I’m Past the Linux Learning Curve and Want More of a Challenge
For users who have wet their feet in the Linux world and are ready to move on to a slightly more complicated Linux distribution that, perhaps, will allow them to learn more about the inner workings of a Linux system or simply offer a more challenging Linux experience I recommend Fedora Linux. This is the community-supported free distribution of Red Hat Linux and although it does not offer some of the features of a Linux distribution such as Ubuntu, it is still very easy to setup and offers a pleasant user experience.
My “I Want to Learn More” Recommendations:
The Fedora Project is a free project designed by Red Hat. It is open for all to participate in and promises the continued development of a free, general purpose operating system built on entirely open source software. With the release of Fedora Linux 10 the Fedora Project has added many impressive features, streamlined the install process, and sports a shiny new look. For the Linux user 3 - 6 months into their Linux learning experience I wouldn’t hesitate to recommend Fedora Linux 10.
One of the longest running Linux distributions, Slackware Linux, still has a large and loyal following and for good reason. Slackware Linux places stability and a friendly user experience above all other goals while still offering a full featured desktop, robust server environment, and a full range of development tools for the new and experienced software developer alike.
I’m a Linux Guru!
I will only make one recommendation here and that is Gentoo Linux. This was one of my first Linux distributions and to this day, although I no longer use it on a daily basis, it still has a special place in my heart. Geared towards network professionals and software developers Gentoo Linux is compiled from the ground up. What does this mean to someone who uses Gentoo Linux? An extremely fast system compiled from scratch for your computer architecture. Gentoo continues on with this practice concerning package management as well. The system is called portage and allows you to compile your programs as they are installed. This results in a slower install but each package is optimized for your system, resulting in faster load times and use. If you are looking to delve deeper into the inner workings of Linux while optimizing your programs for maximum performance don’t hesitate to try Gentoo Linux!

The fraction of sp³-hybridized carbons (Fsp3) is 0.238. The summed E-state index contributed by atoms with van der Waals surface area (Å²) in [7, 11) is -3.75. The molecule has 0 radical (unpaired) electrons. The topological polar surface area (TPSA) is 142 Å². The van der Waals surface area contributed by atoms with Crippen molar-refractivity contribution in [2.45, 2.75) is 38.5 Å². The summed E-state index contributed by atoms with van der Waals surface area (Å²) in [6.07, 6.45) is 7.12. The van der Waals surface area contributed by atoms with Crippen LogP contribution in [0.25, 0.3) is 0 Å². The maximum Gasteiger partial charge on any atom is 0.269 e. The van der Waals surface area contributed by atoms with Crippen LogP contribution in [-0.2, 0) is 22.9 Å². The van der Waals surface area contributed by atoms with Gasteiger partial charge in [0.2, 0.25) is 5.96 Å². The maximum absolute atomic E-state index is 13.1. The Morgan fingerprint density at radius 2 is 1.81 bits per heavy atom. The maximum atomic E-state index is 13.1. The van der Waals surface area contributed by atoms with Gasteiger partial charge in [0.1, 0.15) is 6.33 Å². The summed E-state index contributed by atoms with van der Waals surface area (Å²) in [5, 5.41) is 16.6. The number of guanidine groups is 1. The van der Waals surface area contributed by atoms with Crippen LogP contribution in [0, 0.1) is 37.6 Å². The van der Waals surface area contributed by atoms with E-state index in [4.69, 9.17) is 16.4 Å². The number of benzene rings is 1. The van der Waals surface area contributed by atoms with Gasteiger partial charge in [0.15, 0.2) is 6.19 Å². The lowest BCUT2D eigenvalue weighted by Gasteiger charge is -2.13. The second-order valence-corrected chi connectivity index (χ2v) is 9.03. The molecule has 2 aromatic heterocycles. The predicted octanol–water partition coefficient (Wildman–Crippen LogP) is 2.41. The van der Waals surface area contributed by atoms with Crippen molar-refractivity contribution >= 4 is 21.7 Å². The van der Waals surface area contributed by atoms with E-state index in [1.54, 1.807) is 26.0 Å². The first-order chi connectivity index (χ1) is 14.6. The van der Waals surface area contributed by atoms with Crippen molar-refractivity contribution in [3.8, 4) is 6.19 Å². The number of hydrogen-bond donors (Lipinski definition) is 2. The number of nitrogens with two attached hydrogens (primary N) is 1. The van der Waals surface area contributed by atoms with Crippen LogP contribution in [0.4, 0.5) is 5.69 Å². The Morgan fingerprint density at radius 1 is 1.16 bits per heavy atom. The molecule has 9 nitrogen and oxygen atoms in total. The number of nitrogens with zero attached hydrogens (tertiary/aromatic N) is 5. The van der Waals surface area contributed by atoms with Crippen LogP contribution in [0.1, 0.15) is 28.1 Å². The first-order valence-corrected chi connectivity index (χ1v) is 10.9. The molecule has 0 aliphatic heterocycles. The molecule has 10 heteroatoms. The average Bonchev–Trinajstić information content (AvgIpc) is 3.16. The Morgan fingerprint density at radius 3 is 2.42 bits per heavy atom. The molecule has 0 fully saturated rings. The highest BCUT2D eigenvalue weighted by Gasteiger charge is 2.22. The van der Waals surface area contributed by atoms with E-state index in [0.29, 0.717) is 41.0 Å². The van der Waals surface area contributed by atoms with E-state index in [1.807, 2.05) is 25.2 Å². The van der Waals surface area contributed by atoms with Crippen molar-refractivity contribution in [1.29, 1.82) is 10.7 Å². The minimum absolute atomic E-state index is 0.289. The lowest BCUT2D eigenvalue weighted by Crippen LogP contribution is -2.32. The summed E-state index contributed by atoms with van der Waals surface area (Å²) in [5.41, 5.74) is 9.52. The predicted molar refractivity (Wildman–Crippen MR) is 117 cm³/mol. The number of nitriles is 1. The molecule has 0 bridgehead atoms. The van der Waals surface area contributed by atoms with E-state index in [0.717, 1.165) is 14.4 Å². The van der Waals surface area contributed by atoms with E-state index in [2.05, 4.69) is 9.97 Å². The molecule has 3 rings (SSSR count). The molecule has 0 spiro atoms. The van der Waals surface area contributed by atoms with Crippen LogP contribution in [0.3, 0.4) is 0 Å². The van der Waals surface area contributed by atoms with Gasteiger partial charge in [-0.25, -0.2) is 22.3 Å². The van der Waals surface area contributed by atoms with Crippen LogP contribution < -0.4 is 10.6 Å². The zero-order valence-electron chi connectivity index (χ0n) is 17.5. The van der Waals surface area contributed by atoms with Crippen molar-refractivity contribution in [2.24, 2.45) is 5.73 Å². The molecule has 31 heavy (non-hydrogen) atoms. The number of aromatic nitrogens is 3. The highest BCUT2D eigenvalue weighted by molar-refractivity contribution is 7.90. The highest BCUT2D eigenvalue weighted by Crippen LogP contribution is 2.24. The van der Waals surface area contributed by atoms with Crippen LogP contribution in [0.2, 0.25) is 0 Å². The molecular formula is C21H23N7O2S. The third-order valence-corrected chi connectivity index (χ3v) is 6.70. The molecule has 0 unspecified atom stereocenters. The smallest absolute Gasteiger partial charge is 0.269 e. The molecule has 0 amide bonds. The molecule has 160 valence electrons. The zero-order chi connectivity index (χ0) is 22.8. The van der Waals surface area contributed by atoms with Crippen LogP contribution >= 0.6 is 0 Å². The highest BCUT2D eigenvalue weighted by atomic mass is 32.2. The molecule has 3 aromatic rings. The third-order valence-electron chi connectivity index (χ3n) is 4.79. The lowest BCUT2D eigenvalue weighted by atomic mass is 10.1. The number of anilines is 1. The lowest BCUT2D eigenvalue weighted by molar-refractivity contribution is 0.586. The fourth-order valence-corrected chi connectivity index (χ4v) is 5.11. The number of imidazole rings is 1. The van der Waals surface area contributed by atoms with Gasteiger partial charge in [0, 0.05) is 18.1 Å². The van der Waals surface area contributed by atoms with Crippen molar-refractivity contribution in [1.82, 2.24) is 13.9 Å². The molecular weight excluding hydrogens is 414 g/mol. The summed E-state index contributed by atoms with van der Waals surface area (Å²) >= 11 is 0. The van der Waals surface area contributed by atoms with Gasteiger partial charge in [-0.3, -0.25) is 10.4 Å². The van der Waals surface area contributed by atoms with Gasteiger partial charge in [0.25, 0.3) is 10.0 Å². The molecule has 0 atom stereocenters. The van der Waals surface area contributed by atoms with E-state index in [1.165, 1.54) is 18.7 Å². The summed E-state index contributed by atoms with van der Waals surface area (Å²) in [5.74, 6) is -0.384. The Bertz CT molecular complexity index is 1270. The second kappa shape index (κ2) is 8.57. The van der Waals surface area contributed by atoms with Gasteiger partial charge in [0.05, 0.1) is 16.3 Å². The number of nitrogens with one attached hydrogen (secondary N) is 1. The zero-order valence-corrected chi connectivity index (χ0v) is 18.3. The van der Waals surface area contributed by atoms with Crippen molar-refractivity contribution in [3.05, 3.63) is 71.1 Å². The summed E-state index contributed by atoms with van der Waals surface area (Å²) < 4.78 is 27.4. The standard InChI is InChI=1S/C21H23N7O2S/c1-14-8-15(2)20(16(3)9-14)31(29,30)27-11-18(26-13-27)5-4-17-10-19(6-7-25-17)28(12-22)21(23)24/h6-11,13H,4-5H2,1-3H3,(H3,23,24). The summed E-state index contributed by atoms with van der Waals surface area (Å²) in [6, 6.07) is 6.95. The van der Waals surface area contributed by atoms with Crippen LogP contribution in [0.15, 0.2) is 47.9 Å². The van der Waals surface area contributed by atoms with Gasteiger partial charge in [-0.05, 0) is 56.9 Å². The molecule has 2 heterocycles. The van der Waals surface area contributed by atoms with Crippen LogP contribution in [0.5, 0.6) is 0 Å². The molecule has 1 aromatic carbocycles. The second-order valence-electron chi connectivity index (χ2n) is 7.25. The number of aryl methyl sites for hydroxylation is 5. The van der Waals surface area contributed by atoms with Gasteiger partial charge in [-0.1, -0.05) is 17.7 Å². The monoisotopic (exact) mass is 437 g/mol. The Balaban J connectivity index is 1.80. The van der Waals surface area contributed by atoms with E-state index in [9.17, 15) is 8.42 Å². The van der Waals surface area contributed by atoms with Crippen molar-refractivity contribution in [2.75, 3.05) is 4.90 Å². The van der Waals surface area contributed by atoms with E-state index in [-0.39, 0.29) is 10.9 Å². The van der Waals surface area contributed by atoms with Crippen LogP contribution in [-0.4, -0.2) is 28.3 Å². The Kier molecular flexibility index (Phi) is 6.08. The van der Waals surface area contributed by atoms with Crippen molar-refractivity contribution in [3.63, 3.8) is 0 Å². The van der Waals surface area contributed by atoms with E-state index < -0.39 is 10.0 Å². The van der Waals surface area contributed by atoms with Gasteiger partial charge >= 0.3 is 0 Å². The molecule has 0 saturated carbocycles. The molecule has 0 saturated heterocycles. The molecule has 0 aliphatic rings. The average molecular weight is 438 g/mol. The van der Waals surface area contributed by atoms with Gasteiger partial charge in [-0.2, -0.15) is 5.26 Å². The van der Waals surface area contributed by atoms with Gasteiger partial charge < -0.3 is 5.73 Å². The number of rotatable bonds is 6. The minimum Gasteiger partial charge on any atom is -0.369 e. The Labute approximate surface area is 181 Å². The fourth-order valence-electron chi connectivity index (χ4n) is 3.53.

Sabayon Linux is a fork of the Gentoo Linux project. Sabayon Linux simplifies the Gentoo Linux install process while maintaining compatibility with Gentoo Linux and is equally tweaker friendly.
LFS (Linux From Scratch) is a project that provides you with step-by-step instructions for building your own custom Linux system, entirely from source code. I have not personally made use of this Linux distribution but have heard good things. If you are looking for a challenge don’t hesitate to visit the LFS homepage and wade right in!
I Have an Older System and/or Feel the Need for Speed
I love Puppy Linux so I might be a bit biased here. Puppy Linux has been one of my favorite distributions for quite some time now. It’s not only small and lightweight but offers almost everything a user could want in a tiny 100MB footprint! A perfectly viable alternative to Puppy Linux is DSL (Damn Small Linux), offering a great selection of tools to help get an ancient or crashed system back up on its feet. Often used as a system recovery tool, DSL has a tiny 50MB footprint, is well maintained, and is never a bad choice for breathing life back into that ancient laptop sitting in your closet collecting dust.